For this Challenge, the form is designed to imitate a user's experience of completing a paper form, the form completion top to bottom experience.

What it does

This form is designed and created to be interactive as certain sections are made available based on the user's response or answer's to form-questions. This means that certain sections of the form may be expanded and/or hidden based on the user's answer to particular questions.

How I built it

This form was created with the following web languages; HTML, Javascript/JQuery, PHP, CSS along with use of the PHPExcel library.

Because this is a User-Experience challenge, HTML, CSS, and Javascipt/JQuery were used to build the form. HTML is used to build the form structure or skeleton. The use of Javascript/JQuery allows for the seamlessly handling of any crossbrowser issues. Javascript/JQuery also add the benefit of "doing the heavy lifting" with regard to processing user-inputs and form interactivity. CSS is used in the design of the form's layout, look-and-feel, font, styling, and color choices. PHP is used to process the form and load the submitted form-values into the database. The PHPExcel library is used to generate Excel spreadsheets populated with form-data from the database. The PHPExcel library also allows for the spreadsheets to be customized (e.g. color, column width, column color, font styles, etc.).

The approach used in this challenge was to have the processing completed on the front-end or in the browser. For example, on the form depending on the child's status, the form prompts the user with the option to enter more children. Later there is also a prompt to enter more adults. Also, the processing for the "number of household individuals" is executed in the front-end, before the form is submitted. Additionally, "tool-tips" are used throughout the form in areas where user's may have questions. "Tool-tips" may be highlighted to display F.A.Q. answers in pop-up windows. The use of "tool-tips" helps with saving screen real estate. Another "hidden" form feature is the generation of a "File number" for each form. This is done using the Javascript Date() object as a number, down to the millisecond. The Date() object also auto-populates the date-field on the form.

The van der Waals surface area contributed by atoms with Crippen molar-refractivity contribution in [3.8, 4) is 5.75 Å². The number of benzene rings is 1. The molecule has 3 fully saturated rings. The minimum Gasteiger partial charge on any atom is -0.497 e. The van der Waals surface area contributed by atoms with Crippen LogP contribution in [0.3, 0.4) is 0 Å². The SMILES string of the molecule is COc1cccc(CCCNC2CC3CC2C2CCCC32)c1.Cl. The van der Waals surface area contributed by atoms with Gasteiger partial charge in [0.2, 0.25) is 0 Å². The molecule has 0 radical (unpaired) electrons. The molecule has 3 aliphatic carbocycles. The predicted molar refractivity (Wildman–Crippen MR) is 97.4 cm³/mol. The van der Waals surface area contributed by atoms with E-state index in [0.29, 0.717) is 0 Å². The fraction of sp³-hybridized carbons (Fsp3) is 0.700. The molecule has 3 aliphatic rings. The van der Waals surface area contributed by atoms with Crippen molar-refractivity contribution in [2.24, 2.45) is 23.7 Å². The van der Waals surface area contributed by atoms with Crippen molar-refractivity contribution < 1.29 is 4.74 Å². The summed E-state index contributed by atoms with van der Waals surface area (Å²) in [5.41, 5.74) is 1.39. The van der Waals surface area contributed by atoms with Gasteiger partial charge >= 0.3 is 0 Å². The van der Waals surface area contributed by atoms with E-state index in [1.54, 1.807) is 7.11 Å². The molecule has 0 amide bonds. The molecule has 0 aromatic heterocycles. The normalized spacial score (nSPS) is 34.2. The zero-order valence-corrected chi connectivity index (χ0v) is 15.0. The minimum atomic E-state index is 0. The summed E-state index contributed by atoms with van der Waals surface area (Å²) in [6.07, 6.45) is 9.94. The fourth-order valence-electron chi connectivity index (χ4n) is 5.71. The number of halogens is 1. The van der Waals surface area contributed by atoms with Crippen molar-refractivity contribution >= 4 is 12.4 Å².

Challenges I ran into

The biggest challenge was getting an understanding of the child/student circumstances for which the user would skip sections of the form. There needs to be a bit more clarity for these situations. The fear is that too many circumstances would or will result in one too many "if-then" statements.

Accomplishments that I'm proud of

I'm proud that I was able to complete this challenge and meet the requirements by creating a web-application that is cross-browser compatible and allows for form processing on the front-end, eliminating any potential strain on a web-server.

This form was created using existing web-technologies that take advantage of the average web-browser and allow for the user to flow through the form with ease, in addition to an Admin page that allows for the data to be displayed in HTML, MS-Word .doc format, and MS-Excel .xls format.

What I learned

I learned that there is a need for web-forms to be more interactive and to mimic the user-experience of traditional paper forms. From my experience, most web-forms are top-down, but this challenge makes me think more about complex forms.

What's next for USDA Lunch UX Form

For this particular form, I would be interested in USDA's ideas on color schemes and expanding the form to be responsive as more and more individuals are using cell phones and tablet devices.

The link to the form is: The link to the form's admin page is:

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